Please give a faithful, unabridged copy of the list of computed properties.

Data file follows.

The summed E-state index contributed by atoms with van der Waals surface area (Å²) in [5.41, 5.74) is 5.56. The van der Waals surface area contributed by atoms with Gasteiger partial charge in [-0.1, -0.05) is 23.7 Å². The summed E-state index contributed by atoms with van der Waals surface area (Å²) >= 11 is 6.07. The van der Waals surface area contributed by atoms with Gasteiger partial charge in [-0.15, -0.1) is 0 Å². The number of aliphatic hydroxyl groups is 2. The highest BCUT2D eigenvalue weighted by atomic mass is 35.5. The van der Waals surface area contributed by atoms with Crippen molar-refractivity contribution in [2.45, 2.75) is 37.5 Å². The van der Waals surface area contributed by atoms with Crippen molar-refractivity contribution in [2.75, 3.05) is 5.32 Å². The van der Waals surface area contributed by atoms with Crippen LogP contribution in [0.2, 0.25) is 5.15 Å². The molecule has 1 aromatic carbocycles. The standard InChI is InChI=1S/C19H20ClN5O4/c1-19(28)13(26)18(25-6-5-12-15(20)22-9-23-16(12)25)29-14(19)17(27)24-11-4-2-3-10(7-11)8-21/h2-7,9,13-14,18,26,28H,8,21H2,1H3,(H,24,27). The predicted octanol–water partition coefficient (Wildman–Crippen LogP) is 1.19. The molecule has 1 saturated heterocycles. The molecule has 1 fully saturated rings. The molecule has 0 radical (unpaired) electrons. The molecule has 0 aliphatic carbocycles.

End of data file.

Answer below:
The summed E-state index contributed by atoms with van der Waals surface area (Å²) in [5.41, 5.74) is 5.56. The van der Waals surface area contributed by atoms with Gasteiger partial charge in [-0.1, -0.05) is 23.7 Å². The summed E-state index contributed by atoms with van der Waals surface area (Å²) >= 11 is 6.07. The van der Waals surface area contributed by atoms with Gasteiger partial charge in [-0.15, -0.1) is 0 Å². The number of aliphatic hydroxyl groups is 2. The highest BCUT2D eigenvalue weighted by atomic mass is 35.5. The van der Waals surface area contributed by atoms with Crippen molar-refractivity contribution in [2.45, 2.75) is 37.5 Å². The van der Waals surface area contributed by atoms with Crippen molar-refractivity contribution in [2.75, 3.05) is 5.32 Å². The van der Waals surface area contributed by atoms with Crippen LogP contribution in [0.2, 0.25) is 5.15 Å². The molecule has 1 aromatic carbocycles. The standard InChI is InChI=1S/C19H20ClN5O4/c1-19(28)13(26)18(25-6-5-12-15(20)22-9-23-16(12)25)29-14(19)17(27)24-11-4-2-3-10(7-11)8-21/h2-7,9,13-14,18,26,28H,8,21H2,1H3,(H,24,27). The predicted octanol–water partition coefficient (Wildman–Crippen LogP) is 1.19. The molecule has 1 saturated heterocycles. The molecule has 1 fully saturated rings. The molecule has 0 radical (unpaired) electrons. The molecule has 0 aliphatic carbocycles.